See, here's the thing. I get a book. I breathe in that Book Smell. I ignore the flyleaf and check out the cover art. Then, I settle in to read. For me, reading is much akin to sampling desserts. There are some you instantly like, some that are too sweet, some not sweet enough, but since I read quickly, I tend to just take myriad books in at once. When I find a tasty book, I just want to squeal "Ooh! Ooh! I like that one!" and with no further thought, go on to the next one. That's... not really reviewing, but more recording-gut-reactions, enjoying the experience, and having far too much fun, which is why I tend to defer to a. fortis when any actual thinking about writing is done.

Sure, once I've thought about a novel for a bit, I can start deconstructing... I eventually (ahem)managed to do the work for my degrees in litarature. The problem is, like many others, I tend to only blog about books I like -- or ones that I dislike so much that I must let everyone know how disappointed in them I am. I am hoping to learn to be more balanced and intelligent about literature (like A.F or Tockla or MotherReader, who can be counted on to say what she thinks quite clearly and hilariously), but sometimes I don't care... Frankly, it's just a lot of mad love and catching-up-from-a-fiction-deprived-childhood that I'm doing, and that's okay, too.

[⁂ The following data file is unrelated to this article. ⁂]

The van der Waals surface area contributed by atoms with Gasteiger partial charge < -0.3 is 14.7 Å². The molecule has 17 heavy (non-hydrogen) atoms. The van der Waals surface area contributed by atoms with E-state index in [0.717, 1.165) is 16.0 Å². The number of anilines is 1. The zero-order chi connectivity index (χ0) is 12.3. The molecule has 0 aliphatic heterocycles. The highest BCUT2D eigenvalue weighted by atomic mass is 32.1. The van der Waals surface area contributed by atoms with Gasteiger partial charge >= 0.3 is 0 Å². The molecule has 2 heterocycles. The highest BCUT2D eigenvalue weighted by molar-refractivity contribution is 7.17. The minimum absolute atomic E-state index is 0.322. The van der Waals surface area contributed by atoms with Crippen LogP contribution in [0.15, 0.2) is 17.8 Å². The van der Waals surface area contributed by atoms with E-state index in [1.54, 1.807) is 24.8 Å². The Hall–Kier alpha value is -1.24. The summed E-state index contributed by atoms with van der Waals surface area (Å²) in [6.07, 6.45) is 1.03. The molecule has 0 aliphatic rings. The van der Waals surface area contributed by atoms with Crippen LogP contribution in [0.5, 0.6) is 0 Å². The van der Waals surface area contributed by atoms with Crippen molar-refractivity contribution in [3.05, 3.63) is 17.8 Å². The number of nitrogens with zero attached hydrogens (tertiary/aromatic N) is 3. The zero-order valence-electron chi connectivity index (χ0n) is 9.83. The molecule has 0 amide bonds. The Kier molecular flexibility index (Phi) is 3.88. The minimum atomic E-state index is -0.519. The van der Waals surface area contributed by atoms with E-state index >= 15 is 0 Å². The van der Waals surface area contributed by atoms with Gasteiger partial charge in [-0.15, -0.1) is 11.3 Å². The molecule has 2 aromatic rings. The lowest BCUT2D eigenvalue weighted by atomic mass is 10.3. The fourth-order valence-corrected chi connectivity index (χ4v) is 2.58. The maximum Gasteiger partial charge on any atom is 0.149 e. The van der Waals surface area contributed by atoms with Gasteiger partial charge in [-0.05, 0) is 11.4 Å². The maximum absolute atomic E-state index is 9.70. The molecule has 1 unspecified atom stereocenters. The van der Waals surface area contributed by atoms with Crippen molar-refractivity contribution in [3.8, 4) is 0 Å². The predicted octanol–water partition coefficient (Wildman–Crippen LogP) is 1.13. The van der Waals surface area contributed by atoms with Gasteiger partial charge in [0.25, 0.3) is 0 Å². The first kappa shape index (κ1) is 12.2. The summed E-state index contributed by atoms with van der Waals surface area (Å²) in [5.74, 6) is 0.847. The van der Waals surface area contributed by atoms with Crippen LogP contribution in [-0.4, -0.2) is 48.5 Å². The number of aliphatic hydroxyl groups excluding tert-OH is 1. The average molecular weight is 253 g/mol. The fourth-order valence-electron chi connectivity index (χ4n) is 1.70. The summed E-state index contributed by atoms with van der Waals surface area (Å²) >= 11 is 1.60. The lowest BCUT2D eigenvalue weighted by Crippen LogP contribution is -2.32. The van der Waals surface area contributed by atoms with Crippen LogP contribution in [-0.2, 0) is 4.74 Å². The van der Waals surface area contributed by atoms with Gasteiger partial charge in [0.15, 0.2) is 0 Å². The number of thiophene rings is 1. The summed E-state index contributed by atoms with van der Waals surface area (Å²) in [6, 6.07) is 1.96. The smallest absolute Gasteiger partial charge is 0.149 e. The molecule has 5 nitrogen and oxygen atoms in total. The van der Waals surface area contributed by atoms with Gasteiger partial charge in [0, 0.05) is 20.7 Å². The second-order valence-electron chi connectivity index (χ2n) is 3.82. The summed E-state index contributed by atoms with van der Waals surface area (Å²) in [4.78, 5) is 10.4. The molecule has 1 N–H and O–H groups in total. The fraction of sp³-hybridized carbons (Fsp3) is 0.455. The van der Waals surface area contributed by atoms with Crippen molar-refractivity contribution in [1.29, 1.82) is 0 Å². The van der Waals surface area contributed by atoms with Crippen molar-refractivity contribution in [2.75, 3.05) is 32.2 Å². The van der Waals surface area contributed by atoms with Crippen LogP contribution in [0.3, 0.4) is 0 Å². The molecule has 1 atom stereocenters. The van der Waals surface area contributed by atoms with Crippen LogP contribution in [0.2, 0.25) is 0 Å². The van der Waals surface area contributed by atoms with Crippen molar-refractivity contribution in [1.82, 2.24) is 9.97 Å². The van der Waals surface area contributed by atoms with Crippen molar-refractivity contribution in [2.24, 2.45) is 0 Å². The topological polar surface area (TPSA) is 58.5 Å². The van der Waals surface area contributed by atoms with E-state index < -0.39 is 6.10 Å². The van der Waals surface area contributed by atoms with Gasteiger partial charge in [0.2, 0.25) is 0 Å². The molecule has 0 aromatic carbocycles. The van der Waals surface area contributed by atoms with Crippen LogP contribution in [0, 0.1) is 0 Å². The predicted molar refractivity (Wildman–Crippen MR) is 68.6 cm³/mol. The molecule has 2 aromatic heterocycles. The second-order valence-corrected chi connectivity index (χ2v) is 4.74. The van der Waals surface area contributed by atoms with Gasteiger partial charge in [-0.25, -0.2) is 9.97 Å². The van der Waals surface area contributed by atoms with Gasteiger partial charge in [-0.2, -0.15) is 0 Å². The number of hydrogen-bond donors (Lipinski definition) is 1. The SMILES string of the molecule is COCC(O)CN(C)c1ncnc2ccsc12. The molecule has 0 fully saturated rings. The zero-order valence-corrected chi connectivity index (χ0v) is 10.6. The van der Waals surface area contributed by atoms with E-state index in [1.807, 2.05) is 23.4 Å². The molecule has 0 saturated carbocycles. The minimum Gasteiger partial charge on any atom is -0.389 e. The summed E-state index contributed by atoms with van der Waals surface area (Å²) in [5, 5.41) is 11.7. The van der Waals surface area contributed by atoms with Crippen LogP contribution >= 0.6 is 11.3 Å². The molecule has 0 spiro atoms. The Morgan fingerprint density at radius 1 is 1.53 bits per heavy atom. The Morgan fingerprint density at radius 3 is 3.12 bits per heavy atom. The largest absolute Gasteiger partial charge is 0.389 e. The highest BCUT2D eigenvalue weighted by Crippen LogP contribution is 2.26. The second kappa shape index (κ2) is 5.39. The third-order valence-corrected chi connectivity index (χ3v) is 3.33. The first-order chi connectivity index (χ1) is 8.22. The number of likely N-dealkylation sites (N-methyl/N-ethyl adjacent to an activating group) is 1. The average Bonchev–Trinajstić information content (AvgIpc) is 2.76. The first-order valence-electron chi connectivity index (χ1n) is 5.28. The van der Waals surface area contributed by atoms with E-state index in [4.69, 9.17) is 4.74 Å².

Of course, when you're being looked to to provide a bit more... discrimination in your reading responses (as in, you're a Cybils nominator!), you have to really slow down bolting your books and chew each chapter thoughtfully. That was the hardest thing about working with the list of eighty-some books we had - to tone down the enthusiasm at being allowed bunches of free (!!!!!!) books and try to sift through, reading and re-reading them critically and consideringly.

The second painful thing was that shortlist -- and discovering that four of the final five are from one publishing house. We hadn't noticed until we 'heard' that house described as having a stranglehold on the category. Ouch!

Additionally, it was hard not to feel regret for those books that we could not choose. I had to laugh, the night after we'd turned in our list -- our team emailed each other about ways to highlight our personal favorite books that didn't make the cut. It was difficult for people with such varying temperaments to choose well as a group, and I continue to hope that each of us felt our opinions were heard and respected. Certainly I think next year will be harder, as people will be more familiar with the format and maybe more confident. I can say this: we chose well this year - next year we will choose awesomely!